The Whale Interpretive Centre in Telegraph Cove, B.C., gives new life …
Can a dead whale save a living one? The newly expanded Whale Interpretive Centre (WIC) in British Columbia’s Telegraph Cove thinks it’s possible by displaying whale skeletons.
As I paddled my kayak across Johnstone Strait towards Telegraph Cove, the wash of a passing boat gently rocked me from side to side. Sunshine danced across the inky blue waters as a flock of common murres bobbed nearby. Suddenly, the water parted in front of me and a glossy grey back emerged from the depths, a large blow splitting the cries of gulls and shooting up a giant mist cloud. “A humpback!” I squealed as the whale slipped back below the water, fading mist the only visible evidence I had just encountered a bus-size creature.
Residents along Vancouver Island’s northwest coast have seen a resurgence in humpback whale populations in recent years. Unfortunately these gentle denizens of the deep don’t have biosonar in the way a killer whale does and surface unexpectedly in front of boats (like I discovered in my kayak). At least two collisions between whales and boats were reported off the west coast this year.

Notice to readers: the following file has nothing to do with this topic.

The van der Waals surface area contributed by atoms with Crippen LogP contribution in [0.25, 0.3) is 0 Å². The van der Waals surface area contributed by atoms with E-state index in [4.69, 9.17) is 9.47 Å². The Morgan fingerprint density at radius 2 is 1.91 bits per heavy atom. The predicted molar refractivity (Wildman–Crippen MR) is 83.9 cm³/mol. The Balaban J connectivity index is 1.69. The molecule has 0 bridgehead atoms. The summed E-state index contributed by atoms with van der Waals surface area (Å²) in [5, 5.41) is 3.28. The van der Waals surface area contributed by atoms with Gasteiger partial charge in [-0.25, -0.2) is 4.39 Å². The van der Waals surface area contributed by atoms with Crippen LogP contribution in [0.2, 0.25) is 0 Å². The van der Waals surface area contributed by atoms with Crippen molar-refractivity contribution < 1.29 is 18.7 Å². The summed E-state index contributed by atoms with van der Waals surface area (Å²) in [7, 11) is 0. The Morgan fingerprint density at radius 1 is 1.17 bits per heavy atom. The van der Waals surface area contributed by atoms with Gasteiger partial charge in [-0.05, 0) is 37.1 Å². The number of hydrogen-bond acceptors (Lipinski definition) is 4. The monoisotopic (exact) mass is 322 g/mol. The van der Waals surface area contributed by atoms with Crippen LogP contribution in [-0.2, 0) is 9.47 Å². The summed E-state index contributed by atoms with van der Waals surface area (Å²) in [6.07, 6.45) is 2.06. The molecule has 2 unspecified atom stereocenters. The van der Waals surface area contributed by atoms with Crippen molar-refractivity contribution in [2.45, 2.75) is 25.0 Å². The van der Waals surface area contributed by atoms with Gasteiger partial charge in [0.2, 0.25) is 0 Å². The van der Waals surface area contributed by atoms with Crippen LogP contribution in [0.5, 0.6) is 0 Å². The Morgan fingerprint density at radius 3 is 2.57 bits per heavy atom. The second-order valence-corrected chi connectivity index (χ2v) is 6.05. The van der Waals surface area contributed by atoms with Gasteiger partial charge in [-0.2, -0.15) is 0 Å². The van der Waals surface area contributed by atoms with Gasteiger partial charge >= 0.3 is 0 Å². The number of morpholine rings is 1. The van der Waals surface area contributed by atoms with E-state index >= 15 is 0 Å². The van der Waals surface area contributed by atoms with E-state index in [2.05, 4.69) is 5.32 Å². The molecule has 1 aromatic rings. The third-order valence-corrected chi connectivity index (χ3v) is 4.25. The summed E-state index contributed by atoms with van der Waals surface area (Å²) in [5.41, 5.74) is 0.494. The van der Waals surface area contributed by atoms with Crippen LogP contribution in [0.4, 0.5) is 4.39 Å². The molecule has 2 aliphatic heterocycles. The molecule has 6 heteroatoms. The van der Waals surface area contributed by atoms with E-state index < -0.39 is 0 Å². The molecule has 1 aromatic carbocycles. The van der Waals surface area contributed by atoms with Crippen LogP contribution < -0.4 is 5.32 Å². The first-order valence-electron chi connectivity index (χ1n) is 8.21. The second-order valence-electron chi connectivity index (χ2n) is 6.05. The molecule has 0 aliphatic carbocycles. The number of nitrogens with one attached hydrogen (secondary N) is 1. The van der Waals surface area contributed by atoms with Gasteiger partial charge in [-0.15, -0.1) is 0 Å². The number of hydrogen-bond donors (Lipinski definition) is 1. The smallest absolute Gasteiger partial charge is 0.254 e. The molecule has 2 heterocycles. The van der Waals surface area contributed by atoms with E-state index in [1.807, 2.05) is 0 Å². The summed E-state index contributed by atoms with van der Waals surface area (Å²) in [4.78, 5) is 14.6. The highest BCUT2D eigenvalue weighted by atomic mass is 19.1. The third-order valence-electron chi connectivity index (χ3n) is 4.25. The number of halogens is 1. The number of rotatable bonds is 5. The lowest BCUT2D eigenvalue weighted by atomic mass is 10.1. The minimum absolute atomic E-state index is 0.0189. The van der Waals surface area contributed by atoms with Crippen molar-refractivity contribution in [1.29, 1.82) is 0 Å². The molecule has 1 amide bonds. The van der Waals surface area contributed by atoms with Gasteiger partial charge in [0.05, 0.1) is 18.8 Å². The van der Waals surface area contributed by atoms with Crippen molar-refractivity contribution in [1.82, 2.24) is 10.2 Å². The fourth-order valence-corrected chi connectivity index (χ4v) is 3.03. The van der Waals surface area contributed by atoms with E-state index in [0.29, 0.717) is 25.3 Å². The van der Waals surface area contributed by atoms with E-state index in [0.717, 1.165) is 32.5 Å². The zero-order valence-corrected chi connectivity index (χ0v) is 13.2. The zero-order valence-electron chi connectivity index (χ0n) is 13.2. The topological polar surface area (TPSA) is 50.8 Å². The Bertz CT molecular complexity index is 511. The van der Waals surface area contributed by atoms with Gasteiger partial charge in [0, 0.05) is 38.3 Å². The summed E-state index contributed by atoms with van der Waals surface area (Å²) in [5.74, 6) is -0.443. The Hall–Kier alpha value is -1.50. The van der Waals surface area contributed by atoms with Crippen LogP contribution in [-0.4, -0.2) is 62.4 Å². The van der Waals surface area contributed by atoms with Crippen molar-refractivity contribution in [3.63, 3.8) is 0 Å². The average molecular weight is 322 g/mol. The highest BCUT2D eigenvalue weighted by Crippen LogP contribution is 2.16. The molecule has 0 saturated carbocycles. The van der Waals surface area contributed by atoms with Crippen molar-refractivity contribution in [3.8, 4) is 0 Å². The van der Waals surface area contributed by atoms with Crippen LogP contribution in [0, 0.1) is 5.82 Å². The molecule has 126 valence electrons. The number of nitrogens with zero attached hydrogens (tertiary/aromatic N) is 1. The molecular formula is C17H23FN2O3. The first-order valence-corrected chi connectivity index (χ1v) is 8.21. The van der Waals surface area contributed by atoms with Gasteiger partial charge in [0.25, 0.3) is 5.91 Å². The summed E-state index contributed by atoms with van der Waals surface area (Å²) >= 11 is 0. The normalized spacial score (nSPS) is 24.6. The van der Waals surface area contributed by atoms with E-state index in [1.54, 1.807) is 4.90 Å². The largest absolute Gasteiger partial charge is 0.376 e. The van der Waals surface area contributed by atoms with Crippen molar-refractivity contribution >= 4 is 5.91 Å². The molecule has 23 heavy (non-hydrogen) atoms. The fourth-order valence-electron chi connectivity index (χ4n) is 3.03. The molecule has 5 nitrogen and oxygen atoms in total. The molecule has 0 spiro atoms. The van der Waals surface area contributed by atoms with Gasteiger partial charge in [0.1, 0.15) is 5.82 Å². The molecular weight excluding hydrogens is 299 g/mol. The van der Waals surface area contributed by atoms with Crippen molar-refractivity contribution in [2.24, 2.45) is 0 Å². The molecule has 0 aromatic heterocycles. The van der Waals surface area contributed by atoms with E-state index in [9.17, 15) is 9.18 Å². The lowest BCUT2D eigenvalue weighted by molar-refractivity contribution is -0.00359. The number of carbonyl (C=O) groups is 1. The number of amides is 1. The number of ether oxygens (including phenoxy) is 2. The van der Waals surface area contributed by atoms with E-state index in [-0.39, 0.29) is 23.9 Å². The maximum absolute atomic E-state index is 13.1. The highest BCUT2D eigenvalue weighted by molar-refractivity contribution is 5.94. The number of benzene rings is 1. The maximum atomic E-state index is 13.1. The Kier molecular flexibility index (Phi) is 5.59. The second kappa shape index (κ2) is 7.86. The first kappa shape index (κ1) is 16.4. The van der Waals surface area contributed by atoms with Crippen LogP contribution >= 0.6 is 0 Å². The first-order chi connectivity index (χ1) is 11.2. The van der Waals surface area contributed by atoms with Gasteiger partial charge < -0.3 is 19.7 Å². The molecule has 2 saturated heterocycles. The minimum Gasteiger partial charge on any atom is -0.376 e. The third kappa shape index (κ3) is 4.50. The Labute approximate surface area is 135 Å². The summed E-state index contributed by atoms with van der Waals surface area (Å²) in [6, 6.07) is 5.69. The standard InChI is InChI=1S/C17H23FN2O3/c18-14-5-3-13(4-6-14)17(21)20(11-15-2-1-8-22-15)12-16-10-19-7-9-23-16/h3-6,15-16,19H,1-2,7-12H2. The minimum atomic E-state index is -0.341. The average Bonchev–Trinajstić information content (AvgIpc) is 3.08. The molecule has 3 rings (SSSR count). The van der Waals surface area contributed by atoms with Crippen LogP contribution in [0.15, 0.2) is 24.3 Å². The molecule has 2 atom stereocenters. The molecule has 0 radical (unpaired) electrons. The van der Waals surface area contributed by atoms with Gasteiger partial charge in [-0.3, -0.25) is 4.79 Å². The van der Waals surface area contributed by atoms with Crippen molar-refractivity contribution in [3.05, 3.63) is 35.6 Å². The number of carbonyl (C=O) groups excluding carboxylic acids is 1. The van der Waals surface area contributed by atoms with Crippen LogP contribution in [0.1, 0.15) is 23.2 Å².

As I paddled back to Telegraph Cove I spotted a red clapboard building near the harbour’s narrow opening, a bright-blue sign proclaiming it home to Johnstone Strait Killer Whale Interpretive Centre and The Whale Museum. Seeing the direction of my gaze, one of my fellow kayakers suggested, “If you have time, visit the whale interpretive centre. It’s very interesting.”
Pulling my kayak onto shore I regained my land legs and wandered through one of the last wooden boardwalk communities on northern Vancouver Island. Vividly coloured yellow, blue and green historic buildings have been restored as tourism accommodation and restaurants. At the end of the boardwalk is the Whale Interpretive Centre operated by the non-profit Johnston Strait Killer Whale Interpretive Society.
I walked past a carved wooden door that would have looked at home in Zanzibar into a room with enough whalebone to make a Washington, D.C. museum blush. An 18-meter skeleton from a fin whale (struck by a cruise ship in 1999) stretched across the ceiling of the building and a sea lion skeleton stood nearby. I walked between jawbones of a blue whale tall enough to arch high over my head and admired the compact frame of a killer whale floating near the ceiling.